Around 10,000 years ago, the only borders known to human beings were natural borders such as mountains, forests, or bodies of water that separated one area of land from another. Humans were hunter-gatherers at that time, meaning that all food was obtained by foraging for plants and hunting wild animals. Given the relatively small number of people and large availability of resources, there was little need to ‘claim’ and fight over territory. People still fought, but not for resources – it is speculated that it may instead have been for cultural or psychological reasons such as the need to demonstrate one’s dominance (Gat, 2000).
However, since the rise of agriculture and modern civilization, humans have sometimes shown a territorial instinct similar to that of some animals. People fight over land in order to gain possession of the resources there, just as a pack of wolves defends its territory to secure sufficient food for all its members. But the human desire to create borders goes far beyond the animal instinct to ensure the survival and wellbeing of one’s social group. For us, borders have a psychological aspect too – that of identifying ourselves and making us ‘belong’ to one group rather than another, while separating us from the unfamiliar and the ‘other’. Finnish Professor of Geography, Anssi Paasi, wrote in his 1998 paper ‘Boundaries as Social Processes: Territoriality in the World of Flows’:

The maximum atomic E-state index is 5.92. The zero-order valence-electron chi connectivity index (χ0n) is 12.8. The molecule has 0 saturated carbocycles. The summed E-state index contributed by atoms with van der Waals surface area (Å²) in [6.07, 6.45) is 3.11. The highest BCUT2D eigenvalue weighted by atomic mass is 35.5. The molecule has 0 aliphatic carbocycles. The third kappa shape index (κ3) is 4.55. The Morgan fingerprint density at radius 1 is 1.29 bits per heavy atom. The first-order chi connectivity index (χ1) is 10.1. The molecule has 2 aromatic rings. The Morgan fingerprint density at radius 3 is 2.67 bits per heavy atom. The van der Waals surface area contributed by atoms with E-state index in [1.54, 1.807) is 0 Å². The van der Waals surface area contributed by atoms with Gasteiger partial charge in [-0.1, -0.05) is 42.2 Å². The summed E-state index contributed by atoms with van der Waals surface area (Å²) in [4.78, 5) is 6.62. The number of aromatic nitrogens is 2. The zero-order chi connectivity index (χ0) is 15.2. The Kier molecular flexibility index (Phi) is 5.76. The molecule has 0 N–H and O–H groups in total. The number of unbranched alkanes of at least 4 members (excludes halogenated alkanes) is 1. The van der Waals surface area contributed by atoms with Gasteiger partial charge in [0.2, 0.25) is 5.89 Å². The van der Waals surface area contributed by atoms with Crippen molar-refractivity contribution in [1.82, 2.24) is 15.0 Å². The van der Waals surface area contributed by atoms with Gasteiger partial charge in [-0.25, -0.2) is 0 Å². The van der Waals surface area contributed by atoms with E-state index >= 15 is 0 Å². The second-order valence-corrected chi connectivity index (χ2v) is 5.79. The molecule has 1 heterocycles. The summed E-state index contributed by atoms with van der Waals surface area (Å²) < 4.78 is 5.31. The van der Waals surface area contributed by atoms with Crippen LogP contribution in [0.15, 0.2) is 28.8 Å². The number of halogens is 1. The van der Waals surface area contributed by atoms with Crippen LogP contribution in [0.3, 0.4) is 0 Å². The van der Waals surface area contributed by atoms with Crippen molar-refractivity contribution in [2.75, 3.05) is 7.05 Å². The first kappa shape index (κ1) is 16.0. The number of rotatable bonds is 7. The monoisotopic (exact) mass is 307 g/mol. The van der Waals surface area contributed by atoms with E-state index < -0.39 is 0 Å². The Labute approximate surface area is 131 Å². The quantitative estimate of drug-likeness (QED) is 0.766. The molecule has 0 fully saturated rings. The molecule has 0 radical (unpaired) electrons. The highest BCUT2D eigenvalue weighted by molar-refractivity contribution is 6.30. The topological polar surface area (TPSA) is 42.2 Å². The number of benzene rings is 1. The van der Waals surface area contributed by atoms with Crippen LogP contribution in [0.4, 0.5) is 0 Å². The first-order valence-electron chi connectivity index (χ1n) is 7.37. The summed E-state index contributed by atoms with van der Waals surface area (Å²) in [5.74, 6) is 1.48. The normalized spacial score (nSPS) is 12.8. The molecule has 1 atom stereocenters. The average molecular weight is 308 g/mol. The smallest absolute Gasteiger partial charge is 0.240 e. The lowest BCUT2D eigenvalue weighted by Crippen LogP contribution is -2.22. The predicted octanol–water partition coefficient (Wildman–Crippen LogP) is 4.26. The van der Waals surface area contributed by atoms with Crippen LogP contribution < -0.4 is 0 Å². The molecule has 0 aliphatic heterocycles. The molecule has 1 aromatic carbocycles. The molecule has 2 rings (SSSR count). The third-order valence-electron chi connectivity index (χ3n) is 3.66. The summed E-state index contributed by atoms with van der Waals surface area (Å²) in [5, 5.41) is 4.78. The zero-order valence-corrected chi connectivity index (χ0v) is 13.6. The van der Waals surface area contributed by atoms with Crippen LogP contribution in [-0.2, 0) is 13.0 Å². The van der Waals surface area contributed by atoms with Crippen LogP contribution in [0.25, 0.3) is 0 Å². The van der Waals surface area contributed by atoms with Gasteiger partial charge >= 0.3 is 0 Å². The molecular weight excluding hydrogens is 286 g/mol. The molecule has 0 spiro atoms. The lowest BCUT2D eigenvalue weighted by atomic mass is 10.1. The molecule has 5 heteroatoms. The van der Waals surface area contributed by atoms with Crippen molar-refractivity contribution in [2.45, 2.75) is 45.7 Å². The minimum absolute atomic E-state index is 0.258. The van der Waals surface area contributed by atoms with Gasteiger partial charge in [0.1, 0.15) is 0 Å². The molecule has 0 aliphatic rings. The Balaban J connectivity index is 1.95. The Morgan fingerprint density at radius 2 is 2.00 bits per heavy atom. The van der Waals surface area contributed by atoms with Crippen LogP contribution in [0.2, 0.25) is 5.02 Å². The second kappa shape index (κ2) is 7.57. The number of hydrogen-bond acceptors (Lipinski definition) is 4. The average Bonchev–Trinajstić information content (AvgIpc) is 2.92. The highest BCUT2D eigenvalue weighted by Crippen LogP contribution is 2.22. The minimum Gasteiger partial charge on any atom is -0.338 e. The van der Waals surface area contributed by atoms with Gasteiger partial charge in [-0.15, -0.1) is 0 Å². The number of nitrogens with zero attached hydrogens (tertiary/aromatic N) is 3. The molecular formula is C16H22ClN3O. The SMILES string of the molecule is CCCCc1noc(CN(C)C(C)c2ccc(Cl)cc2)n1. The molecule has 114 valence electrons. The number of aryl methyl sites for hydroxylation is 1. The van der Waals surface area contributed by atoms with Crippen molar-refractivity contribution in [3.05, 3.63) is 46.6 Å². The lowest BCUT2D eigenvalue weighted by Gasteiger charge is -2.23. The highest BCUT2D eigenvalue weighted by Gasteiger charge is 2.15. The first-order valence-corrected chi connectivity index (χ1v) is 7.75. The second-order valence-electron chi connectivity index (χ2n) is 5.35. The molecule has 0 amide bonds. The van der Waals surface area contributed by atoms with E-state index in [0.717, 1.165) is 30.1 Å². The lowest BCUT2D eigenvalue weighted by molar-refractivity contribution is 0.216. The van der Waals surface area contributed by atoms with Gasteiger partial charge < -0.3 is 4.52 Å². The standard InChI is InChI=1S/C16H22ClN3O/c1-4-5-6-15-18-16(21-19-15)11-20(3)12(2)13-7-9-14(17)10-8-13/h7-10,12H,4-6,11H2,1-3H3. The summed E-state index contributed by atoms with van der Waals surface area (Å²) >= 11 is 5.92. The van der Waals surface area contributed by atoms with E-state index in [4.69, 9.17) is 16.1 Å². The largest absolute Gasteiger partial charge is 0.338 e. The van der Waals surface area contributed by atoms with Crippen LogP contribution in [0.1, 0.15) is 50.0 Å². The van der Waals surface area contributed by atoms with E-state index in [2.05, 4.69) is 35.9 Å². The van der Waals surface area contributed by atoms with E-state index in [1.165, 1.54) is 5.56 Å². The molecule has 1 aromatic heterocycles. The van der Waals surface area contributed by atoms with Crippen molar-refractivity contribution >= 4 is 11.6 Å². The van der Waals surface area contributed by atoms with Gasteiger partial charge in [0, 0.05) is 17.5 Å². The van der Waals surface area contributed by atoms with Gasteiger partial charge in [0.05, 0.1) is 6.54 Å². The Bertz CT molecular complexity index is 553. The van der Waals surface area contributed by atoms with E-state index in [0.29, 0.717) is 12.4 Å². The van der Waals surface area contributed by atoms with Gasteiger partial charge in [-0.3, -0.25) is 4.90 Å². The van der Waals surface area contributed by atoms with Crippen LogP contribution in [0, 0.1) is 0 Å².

“National identity is one of many, often coexisting and overlapping identities (religions, tribal, linguistic, class, gender, etc.)…”
“Boundaries are both symbols and institutions that simultaneously produce distinctions between social groups and are produced by them.”
Social groups often define themselves, and are defined by others, in terms of any of the identities listed above. National borders often coincide with these groupings. In Europe, for example, linguistic groups are very prominent: the official language(s) of most countries is distinct to that of its neighbors e.g. France and Spain. The members of different European nations therefore tend to have different linguistic, as well as ethnic, backgrounds. This seemingly ‘natural’ division exists because many of Europe’s borders are natural borders, like the Pyrenees mountains between France and Spain. In ancient times, such obstacles would have been difficult to traverse, and so it would have been natural for groups on either side to independently develop their own language and culture. In modern times, these natural borders have often been adopted as the political, legal, and economic boundaries that define nations. Read More »